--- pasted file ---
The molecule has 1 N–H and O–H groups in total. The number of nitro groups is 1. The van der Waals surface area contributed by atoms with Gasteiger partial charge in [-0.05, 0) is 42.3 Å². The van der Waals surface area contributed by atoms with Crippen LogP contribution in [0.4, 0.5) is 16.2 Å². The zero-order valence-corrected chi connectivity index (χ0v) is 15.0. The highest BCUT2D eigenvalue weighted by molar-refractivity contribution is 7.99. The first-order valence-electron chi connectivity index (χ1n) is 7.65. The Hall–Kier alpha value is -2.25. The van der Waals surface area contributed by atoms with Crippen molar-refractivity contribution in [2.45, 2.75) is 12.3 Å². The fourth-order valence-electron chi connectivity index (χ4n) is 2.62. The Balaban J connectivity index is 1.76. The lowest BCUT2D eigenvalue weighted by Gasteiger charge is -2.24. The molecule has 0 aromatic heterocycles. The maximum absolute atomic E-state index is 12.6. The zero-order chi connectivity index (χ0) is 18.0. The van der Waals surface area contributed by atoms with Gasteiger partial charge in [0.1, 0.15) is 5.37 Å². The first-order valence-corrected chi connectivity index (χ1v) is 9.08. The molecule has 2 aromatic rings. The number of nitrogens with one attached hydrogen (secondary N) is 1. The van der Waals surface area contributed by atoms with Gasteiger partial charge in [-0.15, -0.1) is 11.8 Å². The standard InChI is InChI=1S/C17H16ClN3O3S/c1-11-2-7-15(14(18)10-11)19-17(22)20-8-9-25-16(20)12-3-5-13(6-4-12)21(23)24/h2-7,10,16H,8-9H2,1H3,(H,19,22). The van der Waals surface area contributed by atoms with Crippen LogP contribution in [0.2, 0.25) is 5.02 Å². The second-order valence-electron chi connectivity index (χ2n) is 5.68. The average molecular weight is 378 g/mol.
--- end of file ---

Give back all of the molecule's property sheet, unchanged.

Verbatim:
The molecule has 1 N–H and O–H groups in total. The number of nitro groups is 1. The van der Waals surface area contributed by atoms with Gasteiger partial charge in [-0.05, 0) is 42.3 Å². The van der Waals surface area contributed by atoms with Crippen LogP contribution in [0.4, 0.5) is 16.2 Å². The zero-order valence-corrected chi connectivity index (χ0v) is 15.0. The highest BCUT2D eigenvalue weighted by molar-refractivity contribution is 7.99. The first-order valence-electron chi connectivity index (χ1n) is 7.65. The Hall–Kier alpha value is -2.25. The van der Waals surface area contributed by atoms with Crippen molar-refractivity contribution in [2.45, 2.75) is 12.3 Å². The fourth-order valence-electron chi connectivity index (χ4n) is 2.62. The Balaban J connectivity index is 1.76. The lowest BCUT2D eigenvalue weighted by Gasteiger charge is -2.24. The molecule has 0 aromatic heterocycles. The maximum absolute atomic E-state index is 12.6. The zero-order chi connectivity index (χ0) is 18.0. The van der Waals surface area contributed by atoms with Gasteiger partial charge in [0.1, 0.15) is 5.37 Å². The first-order valence-corrected chi connectivity index (χ1v) is 9.08. The molecule has 2 aromatic rings. The number of nitrogens with one attached hydrogen (secondary N) is 1. The van der Waals surface area contributed by atoms with Gasteiger partial charge in [-0.15, -0.1) is 11.8 Å². The standard InChI is InChI=1S/C17H16ClN3O3S/c1-11-2-7-15(14(18)10-11)19-17(22)20-8-9-25-16(20)12-3-5-13(6-4-12)21(23)24/h2-7,10,16H,8-9H2,1H3,(H,19,22). The van der Waals surface area contributed by atoms with Crippen LogP contribution in [0.2, 0.25) is 5.02 Å². The second-order valence-electron chi connectivity index (χ2n) is 5.68. The average molecular weight is 378 g/mol.